Feature, Hospitality/Leisure, Office, Residential, Retail

Value Proposition: re-fitting GU10 lamps

The Value Proposition series takes a look at the continuing developments in lighting technology, for all those seeking to bring better efficient and improved performance to their projects. Here we look at the way that improvements in LED design and performance is bringing enormous savings in display lighting, with the help of manufacturers V-TAC.

 

Despite the enthusiasm for energy-saving lamps, there is still a huge market for conventional tungsten halogen lamps, particularly of the small spotlight type usually known as GU10 lamps. These lamps are commonly found in domestic and small commercial premises, often acting as the primary source of illumination, installed in grids of small downlights.

The benefits of the tungsten halogen version of the GU10 lamp appear to be obvious: they are cheap to buy, provide an attractive white light colour, they are easily dimmable and don’t require additional transformers. But does that mean that there are no alternatives? 

Developments in LED technology now demonstrate otherwise.

Benefits of LED against tungsten halogen

The latest generation of GU10 LED lamps has been developed to challenge directly the needs of those currently using tungsten halogen lamp. They offer a simple retro-fit solution for almost all existing GU10 lighting installations. 

In this Value Proposition, we focus on two GU10 LED lamps from the V-TAC range of LED spotlights, the 5W non-dimmable (ref: VT-1975) and 7W dimmable (VT-2887D) versions.

These GU10 LED lamps have the following features:

  • Soft-edged light distribution better suited to ambient lighting, with no intense brightness 
  • Colour rendition quality that matches most other low energy lamps currently available 
  • Lamps are available in three colour temperatures to suit different lighting needs
  • Light outputs that match the outputs of energy-hungry halogen lamps but at a lower wattage 
  • Dimmable at the higher of the two ratings (7W version)


But the single feature that makes the LED option an obvious choice when it comes to re-lamping is the expected operating life of 20,000 hours, which means that they will last many hours longer than the halogen version. And that means savings on both running costs and in purchase price.

GU10 Halogen lamp                                                                   V-TAC GU10 LED lamp
 

 

Return on Investment figures 

buying price

gu10 halogentypically: £1.00



 
v-tac gu10 led5w: £1.50 (VT-1975  : contractor price)

7w:£2.99 (VY-2887D  :  contractor price)


 

running costs

GU10 HALOGEN
35W lamp:
assuming 1000 hours annual usage
and an energy price of £0.10/kwh
35W x 1000hrs x £0.10/kwh = £3.50


50w lamp:
assuming 1000 hours annual usage
and an energy price of £0.10/kwh
50w x 1000hrs x £0.10/kwh = £5.00
V-TAC GU10 LED
5W LAMP:
ASSUMING 1000 HOURS ANNUAL USAGE
AND AN ENERGY PRICE OF £0.10/KWH
5W X 1000HRS X £0.10/KWH = £0.50


7W LAMP:
ASSUMING 1000 HOURS ANNUAL USAGE
AND AN ENERGY PRICE OF £0.10/KWH
7W X 1000HRS X £0.10/KWH = £0.70

Is it a worthwhile proposition?

In addition to the savings in energy cost, there is also the factor of lamp life. Every couple of years the purchase of a new halogen lamp will cost another £1.00, which mean that the halogen lighting option actually costs £10.00 across the life of the LED option, which only cost £1.50.The important figure to button-down is the point when the purchase cost of the ‘more expensive’ LED lamp is surpassed by the cost reductions accrued in energy savings. A hotel may have lighting burning all year around, so that would be 8760 hours per year. A retail shop may be open for 3000 hours per year, while a home may not exceed 1000 hours as its annual running time. But whichever scenario we look at, the payback time for moving to an LED solution is not measured in years, but in months.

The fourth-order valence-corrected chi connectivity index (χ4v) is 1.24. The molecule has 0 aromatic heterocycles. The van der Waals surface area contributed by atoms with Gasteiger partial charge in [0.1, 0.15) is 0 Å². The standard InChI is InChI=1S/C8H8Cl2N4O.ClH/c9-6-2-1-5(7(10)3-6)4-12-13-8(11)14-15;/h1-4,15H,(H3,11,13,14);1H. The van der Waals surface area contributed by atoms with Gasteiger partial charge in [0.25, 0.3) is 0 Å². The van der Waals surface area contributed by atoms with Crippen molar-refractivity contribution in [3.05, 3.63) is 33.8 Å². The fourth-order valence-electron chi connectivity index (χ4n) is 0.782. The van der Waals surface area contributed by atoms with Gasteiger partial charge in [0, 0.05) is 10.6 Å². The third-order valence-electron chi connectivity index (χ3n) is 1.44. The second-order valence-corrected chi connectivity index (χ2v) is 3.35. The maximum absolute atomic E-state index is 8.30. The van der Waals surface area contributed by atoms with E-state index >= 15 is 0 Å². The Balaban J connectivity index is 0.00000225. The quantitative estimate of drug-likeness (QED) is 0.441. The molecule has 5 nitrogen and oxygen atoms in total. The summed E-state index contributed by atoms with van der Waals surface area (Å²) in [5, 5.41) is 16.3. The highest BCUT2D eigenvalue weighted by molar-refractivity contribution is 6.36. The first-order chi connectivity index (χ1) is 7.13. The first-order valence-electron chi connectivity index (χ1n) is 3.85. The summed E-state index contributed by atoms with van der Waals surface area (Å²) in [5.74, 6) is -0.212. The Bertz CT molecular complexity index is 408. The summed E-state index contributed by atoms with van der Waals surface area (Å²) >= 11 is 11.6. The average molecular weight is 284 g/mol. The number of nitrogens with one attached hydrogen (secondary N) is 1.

Warranty

V-TAC LED lamps come with a two-year warranty, suggesting that the company has confidence in the reliability of its product to deliver the cost savings experienced by shifting from halogen lamps.

 

Lux Review reported last year that the proposed ban on halogen lamps had been delayed for two years, from 2016 to 2018. Latest information is that we will see the end of the GU10 type of halogen lamp, part of the ‘Directional Halogens’  family of lamps, at the beginning of September this year (2016), with Non-Directional Halogens following in September 2018. 

In the context of this Value Proposition, and seen from a European perspective, this means that we will soon only  be considering one GU10 LED against another GU10 LED. And that will usher in a very different state of comparitive affairs. 

So what should we be looking for?

The technical development of LED lamps is still unregulated as far as lamp performance is concerned, so its very difficult to make any sensible statement about performance of one lamp against another. What can be looked at, however, is the financial stand being taken by V-TAC in comparison with other LED manufacturers. V-TAC is offering a range of GU10 LED lamps at a lower price that most other companies and that price is supported by a two-year guarantee. Certainly these are positive buying factors, especially in sectors where heavy usage can be expected, such as retail and hospitality.

If the V-TAC lamps can survive in those areas, then the softer usage likely in the residential sector will benefit customers as a consequence.

 

VERDICT:

The LED option shows a clear cost benefit compared with the original halogen GU10 lamp. Once the GU10 halogen lamp is finally removed from the market, the focus will shift to LED lamp life and  warranty to win customers.

 

Technical data courtesy of V-TAC.